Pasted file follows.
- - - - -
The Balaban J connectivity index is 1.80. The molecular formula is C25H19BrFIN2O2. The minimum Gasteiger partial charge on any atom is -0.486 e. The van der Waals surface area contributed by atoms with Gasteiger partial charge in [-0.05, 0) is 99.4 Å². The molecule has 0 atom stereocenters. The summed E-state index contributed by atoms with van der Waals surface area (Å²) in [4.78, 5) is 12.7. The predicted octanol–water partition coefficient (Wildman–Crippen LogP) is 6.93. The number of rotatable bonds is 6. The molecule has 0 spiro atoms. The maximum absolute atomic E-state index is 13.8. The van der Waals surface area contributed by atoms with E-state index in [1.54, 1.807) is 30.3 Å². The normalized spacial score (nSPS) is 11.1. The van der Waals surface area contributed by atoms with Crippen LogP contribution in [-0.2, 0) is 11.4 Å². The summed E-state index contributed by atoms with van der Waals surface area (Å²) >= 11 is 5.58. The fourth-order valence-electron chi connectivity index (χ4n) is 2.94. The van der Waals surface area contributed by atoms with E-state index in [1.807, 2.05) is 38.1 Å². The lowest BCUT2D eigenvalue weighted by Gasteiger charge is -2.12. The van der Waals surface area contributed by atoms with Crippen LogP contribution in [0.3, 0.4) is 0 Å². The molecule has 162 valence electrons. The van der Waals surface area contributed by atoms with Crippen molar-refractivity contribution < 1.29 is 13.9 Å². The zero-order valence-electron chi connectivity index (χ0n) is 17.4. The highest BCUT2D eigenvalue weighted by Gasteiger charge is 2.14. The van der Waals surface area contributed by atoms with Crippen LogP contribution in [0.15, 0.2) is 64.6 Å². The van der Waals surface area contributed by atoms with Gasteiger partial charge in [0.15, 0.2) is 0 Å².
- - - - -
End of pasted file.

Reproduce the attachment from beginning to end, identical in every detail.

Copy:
The Balaban J connectivity index is 1.80. The molecular formula is C25H19BrFIN2O2. The minimum Gasteiger partial charge on any atom is -0.486 e. The van der Waals surface area contributed by atoms with Gasteiger partial charge in [-0.05, 0) is 99.4 Å². The molecule has 0 atom stereocenters. The summed E-state index contributed by atoms with van der Waals surface area (Å²) in [4.78, 5) is 12.7. The predicted octanol–water partition coefficient (Wildman–Crippen LogP) is 6.93. The number of rotatable bonds is 6. The molecule has 0 spiro atoms. The maximum absolute atomic E-state index is 13.8. The van der Waals surface area contributed by atoms with E-state index in [1.54, 1.807) is 30.3 Å². The normalized spacial score (nSPS) is 11.1. The van der Waals surface area contributed by atoms with Crippen LogP contribution in [-0.2, 0) is 11.4 Å². The summed E-state index contributed by atoms with van der Waals surface area (Å²) >= 11 is 5.58. The fourth-order valence-electron chi connectivity index (χ4n) is 2.94. The van der Waals surface area contributed by atoms with E-state index in [1.807, 2.05) is 38.1 Å². The lowest BCUT2D eigenvalue weighted by Gasteiger charge is -2.12. The van der Waals surface area contributed by atoms with Crippen LogP contribution in [0.3, 0.4) is 0 Å². The molecule has 162 valence electrons. The van der Waals surface area contributed by atoms with Crippen molar-refractivity contribution < 1.29 is 13.9 Å². The zero-order valence-electron chi connectivity index (χ0n) is 17.4. The highest BCUT2D eigenvalue weighted by Gasteiger charge is 2.14. The van der Waals surface area contributed by atoms with Crippen LogP contribution in [0.15, 0.2) is 64.6 Å². The van der Waals surface area contributed by atoms with Gasteiger partial charge in [0.15, 0.2) is 0 Å².